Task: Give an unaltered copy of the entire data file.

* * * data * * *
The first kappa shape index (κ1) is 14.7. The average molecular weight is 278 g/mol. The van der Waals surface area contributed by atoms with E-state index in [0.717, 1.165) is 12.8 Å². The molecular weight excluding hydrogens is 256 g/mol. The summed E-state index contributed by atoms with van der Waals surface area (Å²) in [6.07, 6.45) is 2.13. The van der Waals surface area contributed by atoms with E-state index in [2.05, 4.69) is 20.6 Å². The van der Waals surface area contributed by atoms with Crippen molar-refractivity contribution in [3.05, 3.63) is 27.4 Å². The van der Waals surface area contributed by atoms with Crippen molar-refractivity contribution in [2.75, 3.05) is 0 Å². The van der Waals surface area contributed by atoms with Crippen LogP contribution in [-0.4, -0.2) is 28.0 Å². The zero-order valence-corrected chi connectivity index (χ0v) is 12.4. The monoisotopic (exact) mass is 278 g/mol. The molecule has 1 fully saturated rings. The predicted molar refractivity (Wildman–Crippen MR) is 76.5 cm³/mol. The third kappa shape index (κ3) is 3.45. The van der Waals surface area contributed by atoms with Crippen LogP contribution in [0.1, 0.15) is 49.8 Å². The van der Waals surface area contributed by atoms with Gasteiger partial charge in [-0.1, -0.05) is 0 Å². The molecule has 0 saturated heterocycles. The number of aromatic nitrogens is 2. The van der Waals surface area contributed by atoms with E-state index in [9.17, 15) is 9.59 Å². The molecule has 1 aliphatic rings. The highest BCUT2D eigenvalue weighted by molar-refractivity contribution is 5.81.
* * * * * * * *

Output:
The first kappa shape index (κ1) is 14.7. The average molecular weight is 278 g/mol. The van der Waals surface area contributed by atoms with E-state index in [0.717, 1.165) is 12.8 Å². The molecular weight excluding hydrogens is 256 g/mol. The summed E-state index contributed by atoms with van der Waals surface area (Å²) in [6.07, 6.45) is 2.13. The van der Waals surface area contributed by atoms with E-state index in [2.05, 4.69) is 20.6 Å². The van der Waals surface area contributed by atoms with Crippen molar-refractivity contribution in [3.05, 3.63) is 27.4 Å². The van der Waals surface area contributed by atoms with Crippen molar-refractivity contribution in [2.75, 3.05) is 0 Å². The van der Waals surface area contributed by atoms with Crippen LogP contribution in [-0.4, -0.2) is 28.0 Å². The zero-order valence-corrected chi connectivity index (χ0v) is 12.4. The monoisotopic (exact) mass is 278 g/mol. The molecule has 1 fully saturated rings. The predicted molar refractivity (Wildman–Crippen MR) is 76.5 cm³/mol. The third kappa shape index (κ3) is 3.45. The van der Waals surface area contributed by atoms with Crippen LogP contribution in [0.1, 0.15) is 49.8 Å². The van der Waals surface area contributed by atoms with Gasteiger partial charge in [-0.1, -0.05) is 0 Å². The molecule has 0 saturated heterocycles. The number of aromatic nitrogens is 2. The van der Waals surface area contributed by atoms with E-state index in [9.17, 15) is 9.59 Å². The molecule has 1 aliphatic rings. The highest BCUT2D eigenvalue weighted by molar-refractivity contribution is 5.81.